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From: Beman Dawes (bdawes_at_[hidden])
Date: 2004-09-01 13:20:29

At 01:53 PM 8/30/2004, Carlo Wood wrote:

>My idea on this was (and still is) that it is possible to convert
>a relative path to an absolute path (automatically) by adding an
>absolute path object reference to the relative path object.

Yes, as long as you know the absolute path reference. Is the absolute path
reference known for all operating systems? I'm not sure about that. For
example, there have been multi-rooted systems that didn't have a concept of
"current drive". How would that work?

>This should make sense in every application imho.

It makes sense for calling operating system file system functions. It may
make no sense at all if the use of the path is for reporting or other path
manipulations. The programs which process the Boost regression test bjam
output do a lot of that. Another example is reporting the path name from a
filesystem function which throws an exception.

>As a result, you can simply use absolute path types for all those
>functions that will pass that parameter to a system call.

Don't for get error reporting. While you certainly could report the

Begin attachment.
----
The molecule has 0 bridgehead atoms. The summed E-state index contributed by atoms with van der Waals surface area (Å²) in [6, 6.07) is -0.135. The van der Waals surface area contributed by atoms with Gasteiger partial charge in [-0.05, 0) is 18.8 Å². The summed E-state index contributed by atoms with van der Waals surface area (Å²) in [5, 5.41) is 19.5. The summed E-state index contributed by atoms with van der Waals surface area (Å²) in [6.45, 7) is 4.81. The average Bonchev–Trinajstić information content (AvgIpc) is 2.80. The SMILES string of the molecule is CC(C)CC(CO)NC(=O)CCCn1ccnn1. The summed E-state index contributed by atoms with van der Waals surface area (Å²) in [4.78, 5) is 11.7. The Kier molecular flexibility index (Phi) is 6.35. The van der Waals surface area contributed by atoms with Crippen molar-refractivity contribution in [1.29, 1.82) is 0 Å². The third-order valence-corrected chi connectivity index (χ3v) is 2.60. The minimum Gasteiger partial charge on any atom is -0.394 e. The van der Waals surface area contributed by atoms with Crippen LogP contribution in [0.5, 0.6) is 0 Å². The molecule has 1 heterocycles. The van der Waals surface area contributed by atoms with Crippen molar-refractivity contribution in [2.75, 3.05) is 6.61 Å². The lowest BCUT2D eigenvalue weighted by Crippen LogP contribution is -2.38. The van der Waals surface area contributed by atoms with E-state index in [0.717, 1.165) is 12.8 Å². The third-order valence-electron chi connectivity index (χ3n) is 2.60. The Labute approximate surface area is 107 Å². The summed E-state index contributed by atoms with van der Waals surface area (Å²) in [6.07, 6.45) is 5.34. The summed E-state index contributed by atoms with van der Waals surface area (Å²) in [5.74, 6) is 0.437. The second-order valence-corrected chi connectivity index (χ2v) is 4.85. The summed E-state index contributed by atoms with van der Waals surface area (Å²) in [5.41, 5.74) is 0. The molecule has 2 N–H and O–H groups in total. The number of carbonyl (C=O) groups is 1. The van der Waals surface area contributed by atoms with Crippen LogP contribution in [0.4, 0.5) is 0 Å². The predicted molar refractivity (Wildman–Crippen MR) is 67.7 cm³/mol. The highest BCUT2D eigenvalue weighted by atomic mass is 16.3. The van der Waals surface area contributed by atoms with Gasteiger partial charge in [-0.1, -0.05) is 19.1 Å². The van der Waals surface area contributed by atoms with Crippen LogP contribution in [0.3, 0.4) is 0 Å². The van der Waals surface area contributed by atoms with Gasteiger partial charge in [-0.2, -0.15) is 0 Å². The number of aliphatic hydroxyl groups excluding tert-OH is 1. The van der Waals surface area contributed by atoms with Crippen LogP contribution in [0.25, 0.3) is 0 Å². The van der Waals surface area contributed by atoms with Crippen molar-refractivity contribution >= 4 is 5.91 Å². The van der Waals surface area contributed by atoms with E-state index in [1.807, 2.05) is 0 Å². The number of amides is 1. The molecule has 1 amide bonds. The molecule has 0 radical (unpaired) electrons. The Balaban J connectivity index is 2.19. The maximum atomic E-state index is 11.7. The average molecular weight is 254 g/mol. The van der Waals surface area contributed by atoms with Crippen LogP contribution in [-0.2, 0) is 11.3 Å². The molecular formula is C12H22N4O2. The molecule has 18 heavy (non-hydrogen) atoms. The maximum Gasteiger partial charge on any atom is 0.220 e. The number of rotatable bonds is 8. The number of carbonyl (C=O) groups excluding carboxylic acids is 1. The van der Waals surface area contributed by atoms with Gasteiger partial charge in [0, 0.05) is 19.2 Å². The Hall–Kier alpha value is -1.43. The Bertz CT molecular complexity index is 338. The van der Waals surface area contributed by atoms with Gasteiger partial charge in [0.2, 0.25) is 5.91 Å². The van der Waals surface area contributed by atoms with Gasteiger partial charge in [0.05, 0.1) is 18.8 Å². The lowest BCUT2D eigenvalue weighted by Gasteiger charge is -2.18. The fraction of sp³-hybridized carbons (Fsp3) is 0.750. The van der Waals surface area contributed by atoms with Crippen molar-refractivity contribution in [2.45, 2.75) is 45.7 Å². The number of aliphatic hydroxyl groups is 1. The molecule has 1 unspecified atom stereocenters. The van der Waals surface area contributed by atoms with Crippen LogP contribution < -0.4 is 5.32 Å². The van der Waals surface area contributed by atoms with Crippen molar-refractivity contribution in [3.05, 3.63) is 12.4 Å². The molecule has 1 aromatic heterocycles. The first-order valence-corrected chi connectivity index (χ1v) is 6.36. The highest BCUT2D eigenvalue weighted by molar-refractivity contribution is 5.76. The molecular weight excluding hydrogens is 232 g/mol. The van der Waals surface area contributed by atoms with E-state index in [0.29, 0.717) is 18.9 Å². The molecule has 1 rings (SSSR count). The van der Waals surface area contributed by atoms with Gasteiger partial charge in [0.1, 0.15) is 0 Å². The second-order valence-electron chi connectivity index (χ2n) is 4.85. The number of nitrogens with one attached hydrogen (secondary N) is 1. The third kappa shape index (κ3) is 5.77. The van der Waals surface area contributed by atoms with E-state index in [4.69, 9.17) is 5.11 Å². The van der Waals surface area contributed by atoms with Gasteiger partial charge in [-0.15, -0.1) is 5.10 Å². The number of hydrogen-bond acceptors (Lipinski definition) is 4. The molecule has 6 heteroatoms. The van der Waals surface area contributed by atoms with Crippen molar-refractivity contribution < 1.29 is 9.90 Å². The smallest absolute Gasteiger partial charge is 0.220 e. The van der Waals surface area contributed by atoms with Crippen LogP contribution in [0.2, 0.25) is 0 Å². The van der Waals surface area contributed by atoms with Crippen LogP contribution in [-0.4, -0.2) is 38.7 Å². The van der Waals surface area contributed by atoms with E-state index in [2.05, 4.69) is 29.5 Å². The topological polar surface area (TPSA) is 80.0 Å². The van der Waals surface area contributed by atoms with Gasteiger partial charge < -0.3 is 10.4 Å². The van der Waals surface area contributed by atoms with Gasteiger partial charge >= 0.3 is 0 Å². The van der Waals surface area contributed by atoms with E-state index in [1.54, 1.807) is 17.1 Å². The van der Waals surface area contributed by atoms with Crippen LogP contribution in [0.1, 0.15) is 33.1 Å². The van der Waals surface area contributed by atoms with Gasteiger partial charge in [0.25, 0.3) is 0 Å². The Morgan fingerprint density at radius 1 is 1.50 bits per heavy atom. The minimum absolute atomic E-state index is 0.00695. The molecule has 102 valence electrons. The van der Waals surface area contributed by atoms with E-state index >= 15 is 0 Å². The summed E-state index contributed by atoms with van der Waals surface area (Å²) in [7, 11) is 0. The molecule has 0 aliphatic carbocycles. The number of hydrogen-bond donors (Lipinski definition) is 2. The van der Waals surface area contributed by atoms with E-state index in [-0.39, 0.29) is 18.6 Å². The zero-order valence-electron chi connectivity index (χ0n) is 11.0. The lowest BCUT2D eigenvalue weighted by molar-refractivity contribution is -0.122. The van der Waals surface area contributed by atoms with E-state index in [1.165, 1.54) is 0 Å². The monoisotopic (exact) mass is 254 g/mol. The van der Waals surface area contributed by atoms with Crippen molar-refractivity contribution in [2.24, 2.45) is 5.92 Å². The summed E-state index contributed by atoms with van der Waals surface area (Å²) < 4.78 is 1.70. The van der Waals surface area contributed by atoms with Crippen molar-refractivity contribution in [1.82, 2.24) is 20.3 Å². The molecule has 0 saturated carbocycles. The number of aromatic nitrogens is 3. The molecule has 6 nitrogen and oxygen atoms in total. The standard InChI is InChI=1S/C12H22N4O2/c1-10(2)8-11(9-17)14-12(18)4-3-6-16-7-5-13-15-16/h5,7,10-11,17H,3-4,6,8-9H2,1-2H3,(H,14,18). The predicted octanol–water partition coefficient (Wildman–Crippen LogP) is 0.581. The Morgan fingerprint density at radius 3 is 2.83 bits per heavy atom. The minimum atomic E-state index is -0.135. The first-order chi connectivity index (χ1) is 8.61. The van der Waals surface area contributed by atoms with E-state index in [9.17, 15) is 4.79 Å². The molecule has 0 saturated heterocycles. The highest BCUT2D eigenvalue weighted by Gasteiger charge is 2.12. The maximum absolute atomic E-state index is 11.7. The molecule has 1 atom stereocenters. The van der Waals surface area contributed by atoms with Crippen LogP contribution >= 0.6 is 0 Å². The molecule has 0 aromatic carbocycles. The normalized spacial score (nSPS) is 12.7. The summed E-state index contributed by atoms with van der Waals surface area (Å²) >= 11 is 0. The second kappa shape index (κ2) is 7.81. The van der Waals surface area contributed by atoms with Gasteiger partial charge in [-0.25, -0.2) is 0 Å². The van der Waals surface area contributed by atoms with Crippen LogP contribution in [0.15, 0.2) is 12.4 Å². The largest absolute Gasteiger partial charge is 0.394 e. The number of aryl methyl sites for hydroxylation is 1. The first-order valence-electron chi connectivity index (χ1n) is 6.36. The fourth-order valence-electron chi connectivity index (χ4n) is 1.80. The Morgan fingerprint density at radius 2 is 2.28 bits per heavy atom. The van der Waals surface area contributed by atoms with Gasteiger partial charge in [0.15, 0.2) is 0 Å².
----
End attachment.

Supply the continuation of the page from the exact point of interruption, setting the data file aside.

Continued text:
absolute path rather than the path as given, that would be a step backward

>In the case of fs::exists, you would have only fs::exists(fs::native_path

>and when calling that with a fs::relative_path - it would get expanded
>to the absolute path even before entering fs::exists (this expanding is
>necessary anyway - so why not before you do the actual call?). That way
>there is always only one function needed.

You lost me. I could see how what you are describing would work for exists(
fs::absolute_path const & ). It seems you are making some kind of
assumption regarding the relationship between native paths and absolute
paths. That is possible to do for Windows and POSIX, but not for operating
systems in general.

>Calling fs::exists("foo") would cause the constructor
>const*) to be called, ...

What happens when the app wants "foo" treated as a generic rather than
native format? A better example might be "" on an operating system
which uses "." as a directory separator in native formats.


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